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Friendship treaty anniversary India and Switzerland: We do matter together

"The connections of democracy, lively voice of the people and leveraging the best of cultural and human diversity is what makes the India and Switzerland old and good friends."

70th anniversary

Newly independent India and Switzerland entered into a Friendship Treatyexternal link on August 14, 1948 that was signed by the country’s first prime minister Jawaharlal Nehru and the Swiss ambassador to India Armin Daeniker. 

Besides promising “perpetual peace and unalterable friendship” the treaty also granted Swiss citizens and businesses the right to ply their trade in India at an uncertain time. Today, the Treaty has become a talisman of historically good ties between the two nations. Opinion is divided over whether it is a gesture of friendship or made to appear as one to serve the needs of diplomats, politicians and businesses.

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point of view

point of view

Gaurav Sharma is the founder of the Indo-Swiss Future Leaders Forum (ISFLF). He is an engineer and holds a post graduate diploma in International Humanitarian laws, Human Rights laws and Refugee laws.

(Gaurav Sharma)

When India was born, its leaders were drawn to the ideals of peace and neutrality– two words that are entrenched within the Swiss heartbeat. This led to the signing of the acts of friendships between India and Switzerland in 1948, the first of its kind. Yes, we know it was motivated by the need to set up diplomatic relations and to engage in commerce but the act still stands strong. 

Take me for example.  I came to Geneva in 2010 as a student, wanting to learn about international affairs from the seat of international organisations. Our building was in the heart of “International Geneva”, next to the World Trade Organization and the UNICEF building, and opposite the UN Palais des Nations. I was the only Indian participant on my course, among 28 participants from 26 nations. My search for Indo-Swiss engagement found its ethos: “India defines diversity and Switzerland welcomes global diversity”. 

My Swiss sojourn defined me by inculcating the values of trust, transparency and standardisation of processes. I was trained in small arms under the standardised guidelines on a shooting range in Switzerland, as my dissertation was on disarmament strategies of small arms and light weapons in South Sudan.  Only on Swiss soil, was I able to meet two North Korean military officers, play volleyball with them and later discuss household chores.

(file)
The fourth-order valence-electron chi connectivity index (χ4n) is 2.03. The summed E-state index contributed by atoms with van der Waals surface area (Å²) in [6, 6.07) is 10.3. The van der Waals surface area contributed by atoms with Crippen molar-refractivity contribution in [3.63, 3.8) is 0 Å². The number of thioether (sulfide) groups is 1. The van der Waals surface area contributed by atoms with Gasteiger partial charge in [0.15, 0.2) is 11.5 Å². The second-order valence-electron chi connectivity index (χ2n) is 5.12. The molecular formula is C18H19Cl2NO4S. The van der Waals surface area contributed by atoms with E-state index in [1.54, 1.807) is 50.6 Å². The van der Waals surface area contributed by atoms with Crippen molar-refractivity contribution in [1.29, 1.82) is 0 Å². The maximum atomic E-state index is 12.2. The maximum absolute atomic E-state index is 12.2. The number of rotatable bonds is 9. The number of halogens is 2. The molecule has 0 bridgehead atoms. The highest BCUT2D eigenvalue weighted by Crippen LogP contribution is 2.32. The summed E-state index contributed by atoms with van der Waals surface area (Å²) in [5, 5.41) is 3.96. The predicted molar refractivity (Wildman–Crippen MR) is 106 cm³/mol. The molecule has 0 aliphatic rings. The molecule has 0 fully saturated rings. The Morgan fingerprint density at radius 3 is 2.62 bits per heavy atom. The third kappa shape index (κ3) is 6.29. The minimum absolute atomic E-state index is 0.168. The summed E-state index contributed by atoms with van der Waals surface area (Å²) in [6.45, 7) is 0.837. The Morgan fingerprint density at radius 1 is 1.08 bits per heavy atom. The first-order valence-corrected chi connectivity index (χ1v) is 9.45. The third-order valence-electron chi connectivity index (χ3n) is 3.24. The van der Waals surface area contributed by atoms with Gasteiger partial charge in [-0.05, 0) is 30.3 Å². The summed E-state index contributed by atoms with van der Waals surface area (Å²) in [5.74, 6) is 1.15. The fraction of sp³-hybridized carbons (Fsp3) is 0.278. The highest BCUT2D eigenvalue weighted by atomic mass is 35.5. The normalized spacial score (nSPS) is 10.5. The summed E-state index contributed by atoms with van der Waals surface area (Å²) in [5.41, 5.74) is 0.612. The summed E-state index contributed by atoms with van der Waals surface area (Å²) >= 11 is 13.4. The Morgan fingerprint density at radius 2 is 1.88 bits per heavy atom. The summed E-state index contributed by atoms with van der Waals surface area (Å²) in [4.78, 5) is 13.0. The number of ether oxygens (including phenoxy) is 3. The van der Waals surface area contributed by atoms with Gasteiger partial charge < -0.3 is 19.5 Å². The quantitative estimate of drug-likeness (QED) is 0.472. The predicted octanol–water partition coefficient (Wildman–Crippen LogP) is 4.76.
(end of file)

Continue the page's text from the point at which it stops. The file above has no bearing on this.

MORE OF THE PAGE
Geneva, where I lived, is the melting pot of 108 nationalities living in complete harmony, and made me believe in the common happiness of the heart. As an Indian, I was always treated like a brother by Afghanis, Bangladeshis, Sri Lankans, Nepalese and the Pakistanis and enjoyed complimentary desserts at my favourite Pakistani restaurant. It was heart-warming to experience cultural integration with my geographical neighbours outside South Asia. 

I found the Swiss support of neutrality and freedom of speech in discussions at the UN on human rights violations and urban conflicts in Iraq, Afghanistan, Iran and Sri Lanka. I could also get away from global conflicts and find peace on a trek in the lap of the protective Alps. 

The theme of the celebrations of 70 years of the friendship treaty is “Connecting Minds”. This is most important in widening horizons, embracing a colourful spectrum of ideas and sharing the very fabric of diversity and inclusiveness that India and Switzerland stand for. The connections of democracy, lively voice of the people and leveraging the best of cultural and human diversity is what makes the India and Switzerland old and good friends.

The views expressed in this article are solely those of the authors, and do not necessarily reflect the views of 

Opinion series publishes op-ed articles by contributors writing on a wide range of topics – Swiss issues or those that impact Switzerland. The selection of articles presents a diversity of opinions designed to enrich the debate on the issues discussed.

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